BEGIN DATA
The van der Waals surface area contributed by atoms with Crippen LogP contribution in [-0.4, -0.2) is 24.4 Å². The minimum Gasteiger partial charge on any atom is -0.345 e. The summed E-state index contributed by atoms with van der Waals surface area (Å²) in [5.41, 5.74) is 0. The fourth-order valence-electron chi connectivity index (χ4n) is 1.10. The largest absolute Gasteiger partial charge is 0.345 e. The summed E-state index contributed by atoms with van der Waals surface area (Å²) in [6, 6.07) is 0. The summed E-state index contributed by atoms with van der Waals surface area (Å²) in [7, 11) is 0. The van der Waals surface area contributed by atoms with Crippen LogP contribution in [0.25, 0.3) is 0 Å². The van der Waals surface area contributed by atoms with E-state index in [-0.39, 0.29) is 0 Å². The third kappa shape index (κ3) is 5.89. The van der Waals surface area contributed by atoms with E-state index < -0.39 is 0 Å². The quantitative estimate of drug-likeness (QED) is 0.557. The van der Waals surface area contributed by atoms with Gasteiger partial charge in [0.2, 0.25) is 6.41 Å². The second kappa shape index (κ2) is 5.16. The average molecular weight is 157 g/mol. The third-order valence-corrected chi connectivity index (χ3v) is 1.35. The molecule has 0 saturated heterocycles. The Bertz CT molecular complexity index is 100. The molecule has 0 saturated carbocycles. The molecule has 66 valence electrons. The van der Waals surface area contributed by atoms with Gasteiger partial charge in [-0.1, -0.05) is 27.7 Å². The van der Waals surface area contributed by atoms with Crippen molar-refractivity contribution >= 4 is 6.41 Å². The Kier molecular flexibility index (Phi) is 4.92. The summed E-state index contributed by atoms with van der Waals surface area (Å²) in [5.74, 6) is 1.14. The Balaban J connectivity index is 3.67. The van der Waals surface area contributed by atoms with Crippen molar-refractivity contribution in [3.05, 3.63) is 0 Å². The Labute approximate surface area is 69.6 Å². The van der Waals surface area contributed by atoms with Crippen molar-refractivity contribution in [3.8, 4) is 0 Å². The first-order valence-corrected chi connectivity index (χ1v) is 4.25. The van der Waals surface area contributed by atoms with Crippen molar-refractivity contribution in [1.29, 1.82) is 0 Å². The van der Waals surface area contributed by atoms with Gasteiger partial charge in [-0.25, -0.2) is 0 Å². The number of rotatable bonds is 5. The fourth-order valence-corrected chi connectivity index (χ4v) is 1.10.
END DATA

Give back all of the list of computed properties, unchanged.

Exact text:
The van der Waals surface area contributed by atoms with Crippen LogP contribution in [-0.4, -0.2) is 24.4 Å². The minimum Gasteiger partial charge on any atom is -0.345 e. The summed E-state index contributed by atoms with van der Waals surface area (Å²) in [5.41, 5.74) is 0. The fourth-order valence-electron chi connectivity index (χ4n) is 1.10. The largest absolute Gasteiger partial charge is 0.345 e. The summed E-state index contributed by atoms with van der Waals surface area (Å²) in [6, 6.07) is 0. The summed E-state index contributed by atoms with van der Waals surface area (Å²) in [7, 11) is 0. The van der Waals surface area contributed by atoms with Crippen LogP contribution in [0.25, 0.3) is 0 Å². The van der Waals surface area contributed by atoms with E-state index in [-0.39, 0.29) is 0 Å². The third kappa shape index (κ3) is 5.89. The van der Waals surface area contributed by atoms with E-state index < -0.39 is 0 Å². The quantitative estimate of drug-likeness (QED) is 0.557. The van der Waals surface area contributed by atoms with Gasteiger partial charge in [0.2, 0.25) is 6.41 Å². The second kappa shape index (κ2) is 5.16. The average molecular weight is 157 g/mol. The third-order valence-corrected chi connectivity index (χ3v) is 1.35. The molecule has 0 saturated heterocycles. The Bertz CT molecular complexity index is 100. The molecule has 0 saturated carbocycles. The molecule has 66 valence electrons. The van der Waals surface area contributed by atoms with Gasteiger partial charge in [-0.1, -0.05) is 27.7 Å². The van der Waals surface area contributed by atoms with Crippen molar-refractivity contribution >= 4 is 6.41 Å². The Kier molecular flexibility index (Phi) is 4.92. The summed E-state index contributed by atoms with van der Waals surface area (Å²) in [5.74, 6) is 1.14. The Balaban J connectivity index is 3.67. The van der Waals surface area contributed by atoms with Crippen molar-refractivity contribution in [3.05, 3.63) is 0 Å². The Labute approximate surface area is 69.6 Å². The van der Waals surface area contributed by atoms with Crippen molar-refractivity contribution in [3.8, 4) is 0 Å². The first-order valence-corrected chi connectivity index (χ1v) is 4.25. The van der Waals surface area contributed by atoms with Crippen molar-refractivity contribution in [1.29, 1.82) is 0 Å². The van der Waals surface area contributed by atoms with Gasteiger partial charge in [-0.25, -0.2) is 0 Å². The number of rotatable bonds is 5. The fourth-order valence-corrected chi connectivity index (χ4v) is 1.10.